How can we use modern deglaciated rivers to predict the effects of Patagonian Ice Field shrinkage?
Using non-glaciated rivers as an analogue for future change

Student thesis: Master's ThesisMaster of Science (MSc)

Abstract

A reduction in precipitation and in a warming climate over recent years has caused many glaciers in Chilean Patagonia to retreat (Rivera et al., 2002; Rivera 2004; Bown, 2004; Masiokas et al., 2008). This changing precipitation also affects the discharge and water quality of many hydrological systems in South America (IPCC, 2014). However, despite these profound changes, little is known about meltwater, sediment, and solute export from remote glaciers in South America.
This study focused on two Patagonian river catchments (glaciated and de-glaciated). The glaciated Rio Huemules drained meltwater originating from the Steffen glacier, the most southerly glacier in the Northern Patagonian Icefield. The de-glaciated Rio Lloncochaigua was 580km further north. The catchments were 670 and 107 km2 respectively, and were chosen due to similarities in climate and bedrock lithology as well as being remote enough to avoid anthropogenic contamination. Data reported in this thesis were collected over 5 field seasons (2016- 2019).
Conductivity, temperature, depth, and turbidity were monitored in situ in both river catchments (Keller DTX-22, Turner Cyclops-7 and RBRTu sensors). Meteorological data were obtained from local weather stations. To enable the conversion of turbidity to suspended sediment (SS), manual samples of SS were also collected. Discharge records were generated for both study catchments following conversion of sensor depth to discharge, calibrated using Rhodamine dye tracing. Mean discharge was twice as high in the glaciated catchment (Rio Huemules: 106 m3s-1, σ: 156; Rio Lloncochaigua: 44.7 m3s-1, σ: 23.9). The water yield of the Rio Huemules (4.73m) was also higher than in the Lloncochaigua (0.885m), as glacial melt supplements rainfall collected within a larger catchment area. This melt created a steady discharge, on top of which the rainfall events had little effect. Discharge seasonality was also explored in both catchments, with the glaciated catchment typically showing peak flows in summer (1.6 times the winter background) whereas the non-glaciated catchment was almost unchanging.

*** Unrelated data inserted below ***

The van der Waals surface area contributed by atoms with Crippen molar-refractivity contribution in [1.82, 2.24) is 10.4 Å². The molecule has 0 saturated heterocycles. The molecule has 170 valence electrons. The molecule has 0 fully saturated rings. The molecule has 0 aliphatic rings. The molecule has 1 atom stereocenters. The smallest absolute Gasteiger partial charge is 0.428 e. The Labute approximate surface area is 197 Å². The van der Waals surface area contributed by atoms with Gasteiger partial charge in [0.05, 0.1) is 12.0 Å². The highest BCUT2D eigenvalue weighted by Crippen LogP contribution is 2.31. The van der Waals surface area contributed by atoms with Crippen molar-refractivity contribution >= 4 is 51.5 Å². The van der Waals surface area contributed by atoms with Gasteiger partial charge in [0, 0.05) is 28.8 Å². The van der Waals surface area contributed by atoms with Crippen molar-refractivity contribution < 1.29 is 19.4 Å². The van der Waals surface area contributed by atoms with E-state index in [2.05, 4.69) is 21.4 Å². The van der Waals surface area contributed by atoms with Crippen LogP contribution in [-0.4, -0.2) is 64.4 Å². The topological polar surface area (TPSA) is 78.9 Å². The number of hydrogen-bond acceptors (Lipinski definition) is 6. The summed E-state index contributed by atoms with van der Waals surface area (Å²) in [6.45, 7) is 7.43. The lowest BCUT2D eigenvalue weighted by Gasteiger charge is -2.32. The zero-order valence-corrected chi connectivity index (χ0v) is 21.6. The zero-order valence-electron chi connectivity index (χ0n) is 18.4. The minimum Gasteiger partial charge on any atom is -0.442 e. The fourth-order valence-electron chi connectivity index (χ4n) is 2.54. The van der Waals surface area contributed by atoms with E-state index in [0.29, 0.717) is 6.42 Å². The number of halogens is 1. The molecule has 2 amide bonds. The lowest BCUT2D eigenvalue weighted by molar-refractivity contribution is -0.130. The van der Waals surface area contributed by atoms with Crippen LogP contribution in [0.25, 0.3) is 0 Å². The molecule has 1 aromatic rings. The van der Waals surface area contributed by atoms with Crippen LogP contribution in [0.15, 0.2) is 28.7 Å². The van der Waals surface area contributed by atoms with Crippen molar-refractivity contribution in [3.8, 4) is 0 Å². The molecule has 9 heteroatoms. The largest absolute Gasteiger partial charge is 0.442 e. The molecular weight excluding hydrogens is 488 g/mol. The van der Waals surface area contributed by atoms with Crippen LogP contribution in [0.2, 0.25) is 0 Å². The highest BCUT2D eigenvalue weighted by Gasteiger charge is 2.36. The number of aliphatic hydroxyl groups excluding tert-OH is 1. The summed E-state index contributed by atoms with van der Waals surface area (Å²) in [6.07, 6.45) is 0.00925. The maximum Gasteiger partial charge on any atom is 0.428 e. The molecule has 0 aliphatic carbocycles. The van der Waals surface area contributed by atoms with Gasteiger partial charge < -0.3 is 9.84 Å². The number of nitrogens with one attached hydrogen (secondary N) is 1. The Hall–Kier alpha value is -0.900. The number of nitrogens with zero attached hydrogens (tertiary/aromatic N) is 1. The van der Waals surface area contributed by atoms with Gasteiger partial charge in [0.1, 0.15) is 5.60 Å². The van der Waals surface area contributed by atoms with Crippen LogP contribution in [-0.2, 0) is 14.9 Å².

Additionally, fluxes and yields of suspended sediment concentration from both rivers were studied. Annual sediment flux was five hundred times larger and the yield was almost ninety times larger in the Rio Huemules, reflecting the greater capacity of the glacier to erode its substrate.
Date of Award11 May 2021
Original languageEnglish
Awarding Institution
  • The University of Bristol
SupervisorChris Yates (Supervisor) & Jemma L Wadham (Supervisor)

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